Vertigo Flashcards Preview

Year 3 - GP Block > Vertigo > Flashcards

Flashcards in Vertigo Deck (25):
1

What are the main causes of vertigo?

Herpes zoster

Acoustic neuroma

Ménière’s

Benign positional vertigo

Ototoxicity

Acute labyrinthitis

Trauma

2

What type of herpes zoster infection can cause vertigo?

Ramsay-Hunt syndrome

3

What other symptoms present in Ramsay-Hunt syndrome?

Ipsilateral facial paralysis

Ear pain/hearing loss

Lacrimation

Tinnitus

Vesicles in pinna

4

What cranial nerves can be affected by herpes zoster in Ramsay-Hunt syndrome?

V

VII

VIII

IX

5

What is the definition of vertigo?

Hallucination of movement, often rotatory (of the patient or their surroundings)

6

What other types of movement can be experienced with vertigo?

Tilting/sinking/rising of the floor

7

What other types of ‘dizziness’ is it important to distinguish vertigo from.

Light headedness/faintness

Loss of awareness

‘Vertigo’ with abnormal symptoms

8

What can cause light headedness/faintness?

Hypotension

Anaemia

Anxiety

9

What can cause loss of awareness?

Epilepsy

Syncope

10

What symptoms can accompany vertigo?

Tinnitus

Hearing loss

Pallor

Sweating

Nausea and vomiting

Difficulty walking/standing

Relief on lying/sitting still

11

What can cause vertigo with accompanying tinnitus and hearing loss?

Labyrinthitis

Ménière’s

Acoustic neuroma

Ramsay-Hunt syndrome

12

When does benign positional vertigo occur?

When moving

13

Why does BPV occur when moving?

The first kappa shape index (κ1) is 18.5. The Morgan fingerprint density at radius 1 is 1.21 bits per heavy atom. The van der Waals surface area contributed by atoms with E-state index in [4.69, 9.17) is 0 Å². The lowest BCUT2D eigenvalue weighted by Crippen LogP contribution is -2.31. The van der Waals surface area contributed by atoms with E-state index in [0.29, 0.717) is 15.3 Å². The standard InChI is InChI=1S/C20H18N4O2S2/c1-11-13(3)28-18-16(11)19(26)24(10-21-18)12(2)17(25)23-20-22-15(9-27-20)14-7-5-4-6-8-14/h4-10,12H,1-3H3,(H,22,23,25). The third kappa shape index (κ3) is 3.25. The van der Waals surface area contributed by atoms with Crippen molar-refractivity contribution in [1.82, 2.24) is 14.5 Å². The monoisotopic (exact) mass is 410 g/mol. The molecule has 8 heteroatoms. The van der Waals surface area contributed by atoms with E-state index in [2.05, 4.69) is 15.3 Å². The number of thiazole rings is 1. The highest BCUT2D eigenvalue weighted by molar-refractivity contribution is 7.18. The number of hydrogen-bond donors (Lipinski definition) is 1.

Due to the moving of debris in the semi-circular canals of the ear

14

How does acute labyrinthitis typically present?

Abrupt onset vertigo, N+V, +/- prostration

15

What can cause acute labyrinthitis?

Viral infection

Vascular lesion

16

How is acute labyrinthitis treated?

Reassure the patient it will clear on its own

17

How long does it take for the severe vertigo experience in acute labyrinthitis to subside?

A number of days

18

How long can it take for a patient to fully recover from acute labyrinthitis?

Weeks

19

How does Ménière’s disease present?

Fluctuating hearing loss and attacks of vertigo lasting >20 minutes

20

What causes vertigo in Ménière’s disease?

Increased pressure in the endolymphatic system of the ear

21

What are some drugs that can cause ototoxicity?

Cisplatin

Loop diuretics

Aminoglycosides

22

What is a better description of an acoustic neuroma?

Vestibular schwannoma

23

What signs can an acoustic neuroma cause later on?

Signs of raised ICP

24

How does an acoustic neuroma typically present early on?

Unilateral hearing loss followed by vertigo

25

Trauma to which regions can result in vertigo?

Cerebello-pontine angle

Temporal bone